A red dress was hung in Glenwood, N.L., on Wednesday afternoon, marking one year of missing and remembering Chantel John.
Representatives of the Qalipu First Nation and the Glenwood Mi'kmaq First Nation held a small remembrance ceremony outside the Qalipu offices, singing the Mi'kmaq Honour Song and Strong Women's Song to mark the anniversary of John's death.
Organizers said they want to raise awareness of violence against Indigenous women, and help young people know that there are resources available to them.
"Not only awareness, but justice is still needed," said Marie Vaters, chief of the Glenwood First Nation. Vaters prepared remarks for the ceremony, urging people to seek help if they are in dangerous relationships.
"Every day you turn on the news and girls are missing, something is happening," she said. "And the progress is slow, justice is just not happening for them as fast as it should be. So our being here today is to bring awareness and to not let it die."
John's ex-boyfriend, Kirk Keeping, is accused of killing her in Conne River on Jan. 9, 2019. He was committed Tuesday to stand trial for first-degree murder.
Vaters says John's loss has been felt across the province. She helped organize a memorial service in the days following John's death, and says she hopes the services continue into the future.
"It is something that needs to be continued to bring awareness of what's happening with our indigenous women all across Canada."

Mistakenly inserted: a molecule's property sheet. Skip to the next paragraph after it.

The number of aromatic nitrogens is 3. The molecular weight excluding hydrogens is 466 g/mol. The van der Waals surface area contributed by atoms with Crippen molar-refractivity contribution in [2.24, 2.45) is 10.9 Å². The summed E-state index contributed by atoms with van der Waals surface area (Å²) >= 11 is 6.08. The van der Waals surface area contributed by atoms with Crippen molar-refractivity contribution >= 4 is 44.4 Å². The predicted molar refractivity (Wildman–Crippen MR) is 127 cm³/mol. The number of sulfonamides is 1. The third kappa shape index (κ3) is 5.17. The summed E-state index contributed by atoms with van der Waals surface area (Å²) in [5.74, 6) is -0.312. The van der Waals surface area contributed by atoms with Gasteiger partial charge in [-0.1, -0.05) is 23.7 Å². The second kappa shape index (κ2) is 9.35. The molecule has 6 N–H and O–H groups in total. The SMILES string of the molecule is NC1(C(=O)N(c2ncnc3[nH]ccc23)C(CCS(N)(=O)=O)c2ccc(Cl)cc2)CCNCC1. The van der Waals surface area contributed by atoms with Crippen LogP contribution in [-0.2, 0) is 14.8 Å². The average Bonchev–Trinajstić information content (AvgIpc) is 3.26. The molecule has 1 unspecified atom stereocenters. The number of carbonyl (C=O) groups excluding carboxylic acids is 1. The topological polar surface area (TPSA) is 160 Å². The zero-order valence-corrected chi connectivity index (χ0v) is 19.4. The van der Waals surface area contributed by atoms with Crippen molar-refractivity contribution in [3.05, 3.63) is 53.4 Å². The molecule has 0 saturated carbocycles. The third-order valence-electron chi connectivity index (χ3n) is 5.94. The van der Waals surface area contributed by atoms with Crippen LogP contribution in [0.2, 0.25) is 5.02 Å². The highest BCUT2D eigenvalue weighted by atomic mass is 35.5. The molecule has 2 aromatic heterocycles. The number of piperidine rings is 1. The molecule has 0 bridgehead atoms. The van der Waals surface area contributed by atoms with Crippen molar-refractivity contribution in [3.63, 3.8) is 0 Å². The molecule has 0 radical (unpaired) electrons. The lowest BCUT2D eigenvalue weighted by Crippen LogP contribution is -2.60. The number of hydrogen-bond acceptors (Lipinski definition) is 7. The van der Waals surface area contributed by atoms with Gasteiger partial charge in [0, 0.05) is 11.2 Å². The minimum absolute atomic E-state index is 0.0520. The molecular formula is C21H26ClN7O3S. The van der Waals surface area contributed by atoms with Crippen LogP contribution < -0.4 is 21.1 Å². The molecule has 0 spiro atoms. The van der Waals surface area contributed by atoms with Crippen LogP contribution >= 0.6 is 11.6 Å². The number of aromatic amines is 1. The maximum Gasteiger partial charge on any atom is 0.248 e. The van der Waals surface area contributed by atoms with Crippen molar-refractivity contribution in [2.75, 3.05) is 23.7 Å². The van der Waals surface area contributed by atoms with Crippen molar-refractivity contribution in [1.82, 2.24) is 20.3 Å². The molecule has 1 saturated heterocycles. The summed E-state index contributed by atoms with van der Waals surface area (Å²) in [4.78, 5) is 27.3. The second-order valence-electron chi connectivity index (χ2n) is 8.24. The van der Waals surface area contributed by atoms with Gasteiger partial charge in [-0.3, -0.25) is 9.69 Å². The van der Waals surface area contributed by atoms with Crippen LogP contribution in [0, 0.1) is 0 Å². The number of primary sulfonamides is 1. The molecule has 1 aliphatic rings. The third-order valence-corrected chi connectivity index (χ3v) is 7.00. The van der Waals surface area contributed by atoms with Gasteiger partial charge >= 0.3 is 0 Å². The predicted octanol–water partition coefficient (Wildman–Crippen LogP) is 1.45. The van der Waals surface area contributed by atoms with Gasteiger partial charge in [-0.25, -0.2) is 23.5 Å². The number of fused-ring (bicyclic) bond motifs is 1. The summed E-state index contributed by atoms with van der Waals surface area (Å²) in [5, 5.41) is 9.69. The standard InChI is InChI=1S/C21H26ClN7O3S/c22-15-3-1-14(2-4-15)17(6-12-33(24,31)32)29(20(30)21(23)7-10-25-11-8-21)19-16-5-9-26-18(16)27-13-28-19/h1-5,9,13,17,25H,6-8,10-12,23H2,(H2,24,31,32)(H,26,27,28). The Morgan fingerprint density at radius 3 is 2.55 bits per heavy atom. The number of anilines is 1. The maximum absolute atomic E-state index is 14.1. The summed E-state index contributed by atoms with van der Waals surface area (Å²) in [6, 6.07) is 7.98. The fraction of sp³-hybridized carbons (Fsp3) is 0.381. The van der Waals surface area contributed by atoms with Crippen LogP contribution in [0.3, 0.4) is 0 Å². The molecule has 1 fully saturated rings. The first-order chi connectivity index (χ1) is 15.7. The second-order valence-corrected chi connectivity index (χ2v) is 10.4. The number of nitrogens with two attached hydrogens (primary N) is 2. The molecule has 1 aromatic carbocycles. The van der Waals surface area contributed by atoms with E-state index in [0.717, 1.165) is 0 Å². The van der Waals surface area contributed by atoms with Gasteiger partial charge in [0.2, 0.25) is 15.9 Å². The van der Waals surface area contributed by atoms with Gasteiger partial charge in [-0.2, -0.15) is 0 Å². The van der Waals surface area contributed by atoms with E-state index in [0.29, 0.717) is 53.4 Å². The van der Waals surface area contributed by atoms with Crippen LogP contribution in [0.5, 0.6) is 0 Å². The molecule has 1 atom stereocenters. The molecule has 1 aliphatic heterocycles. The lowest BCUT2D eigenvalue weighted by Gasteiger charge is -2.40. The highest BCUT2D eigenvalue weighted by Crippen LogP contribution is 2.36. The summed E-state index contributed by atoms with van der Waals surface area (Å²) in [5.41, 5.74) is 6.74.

Last week, the Miawpukek First Nation held a ceremony inaugurating the Chantel John Memorial Park. John, 28, was an animal lover and had several pet dogs. Colleen Lambert, Miawpukek First Nation's tourism, culture and recreation manager, told CBC News last week that the park is a great fit to remember a young women with love for animals and the environment.
Vaters says many in her community are close to and related to residents of the Miawpukek First Nation in Conne River — her own grandparents were born in Conne River before moving to the area.
The Glenwood First Nation was one of the founding groups of the Federation of Newfoundland Indians — which went on to create the Qalipu Mi'kmaq First Nation.
"This is very, very close to home for us," Vaters said.
Lynda Langdon, president of the Exploits Native Women's Association, said she saw some new faces in the small group this year — which means the message is spreading.
"Word is getting out there, right? And the women are getting more empowered," she said.
She said she wanted people to leave the event with a sense of support.
"They are not alone. They can always talk to someone, and that's part of the first step, that you're not alone and there's always someone there that either has gone through it or is willing to help someone go through it. To talk."